How to Adjust Your Teaching to the Needs of the Beginner Students
As the term beginner students refers to the level of students knowledge, I have decided to focus on beginner level in different age groups. Therefore, this essay will be divided into teaching beginner young students and beginner adults. My definition of a beginner student is the following: regardless of age, this is a learner with very little or no previous knowledge of the English language. However, there are certain things we should aim to know about every age group:
- What are the likes and dislikes of this particular age group?
- What is their purpose (if they even have one) for learning the English language?
- How to appear approachable to them in order to deliver the best results?
This post was written by our TEFL certification graduate Aleksandra Đ.
Teaching beginner young students
As young students can be divided into two groups – learners ages 5-9 and learners ages 9-13, I would like to further divide this particular section, as the approach, advantages, possible problems, and activities can differ.
Group 1 – beginners ages 5-9
You do not need much teaching experience to assume what young students enjoy, simply think of yourself when you were a child. This age group enjoys a lot of movement, singing, being loud, playing a lot of games, arts, and crafts. Children of this age dislike being static for long periods of time. Therefore, our activities should be made in accordance with their likes and dislikes.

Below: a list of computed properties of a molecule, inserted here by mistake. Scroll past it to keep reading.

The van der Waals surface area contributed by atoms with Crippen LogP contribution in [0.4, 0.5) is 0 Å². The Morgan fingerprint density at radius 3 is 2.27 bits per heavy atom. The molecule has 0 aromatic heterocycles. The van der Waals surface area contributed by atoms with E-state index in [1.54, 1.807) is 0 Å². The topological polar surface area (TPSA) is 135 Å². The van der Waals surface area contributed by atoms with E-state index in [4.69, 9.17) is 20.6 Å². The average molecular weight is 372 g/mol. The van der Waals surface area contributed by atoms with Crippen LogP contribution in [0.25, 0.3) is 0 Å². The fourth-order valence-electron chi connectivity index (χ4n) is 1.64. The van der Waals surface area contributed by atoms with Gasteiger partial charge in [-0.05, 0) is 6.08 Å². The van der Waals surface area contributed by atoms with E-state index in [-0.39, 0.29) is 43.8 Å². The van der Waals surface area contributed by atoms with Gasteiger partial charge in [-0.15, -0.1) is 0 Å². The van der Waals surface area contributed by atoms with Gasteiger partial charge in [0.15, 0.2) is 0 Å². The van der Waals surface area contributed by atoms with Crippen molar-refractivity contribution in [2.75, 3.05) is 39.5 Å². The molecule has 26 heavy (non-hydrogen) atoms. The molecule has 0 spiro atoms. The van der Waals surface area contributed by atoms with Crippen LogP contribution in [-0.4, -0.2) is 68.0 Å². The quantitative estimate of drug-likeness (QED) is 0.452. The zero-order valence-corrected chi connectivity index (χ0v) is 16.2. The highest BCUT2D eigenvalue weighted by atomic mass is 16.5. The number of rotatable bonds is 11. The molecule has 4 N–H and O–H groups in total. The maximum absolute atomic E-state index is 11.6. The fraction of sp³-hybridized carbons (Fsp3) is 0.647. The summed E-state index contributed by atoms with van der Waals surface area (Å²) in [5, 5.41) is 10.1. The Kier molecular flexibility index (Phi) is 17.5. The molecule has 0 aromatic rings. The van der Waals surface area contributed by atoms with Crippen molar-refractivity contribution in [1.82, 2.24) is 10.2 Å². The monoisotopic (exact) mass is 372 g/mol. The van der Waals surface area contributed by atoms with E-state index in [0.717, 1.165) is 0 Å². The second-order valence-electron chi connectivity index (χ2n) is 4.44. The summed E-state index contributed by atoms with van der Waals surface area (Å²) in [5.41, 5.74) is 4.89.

The topics we will probably deal with our greetings, family members, numbers, feelings, animals, places in a town, food, the weather, body parts, and household items. Something you can always use is arts and projects – personally, I have found that getting students to work in groups of four or five is a wonderful way of organizing the classroom. Assigning simple tasks, such as designing a house together or dressing paper dolls up tends to allow the students to communicate and develop teamwork as well.
An important thing to remember is that teaching young students tends to put the teacher in the position of a psychologist quite often, and so the teacher may not only be responsible for their language learning but also their growing up – therefore, activities that will develop teamwork is something I would personally use a lot as a teacher.
The advantages of teaching beginner young students are the following: a lot of creativity is allowed, they are active and usually enjoy working with you and showing off how much they know, they seem to absorb the language quickly. They also come to you as a clean slate – with no previous learning experience or judgment and so they should adapt to your teaching style easily. Some of the disadvantages and problems could be a lack of discipline and difficulties in getting the students to calm down.
Group 2 – beginners ages 9-13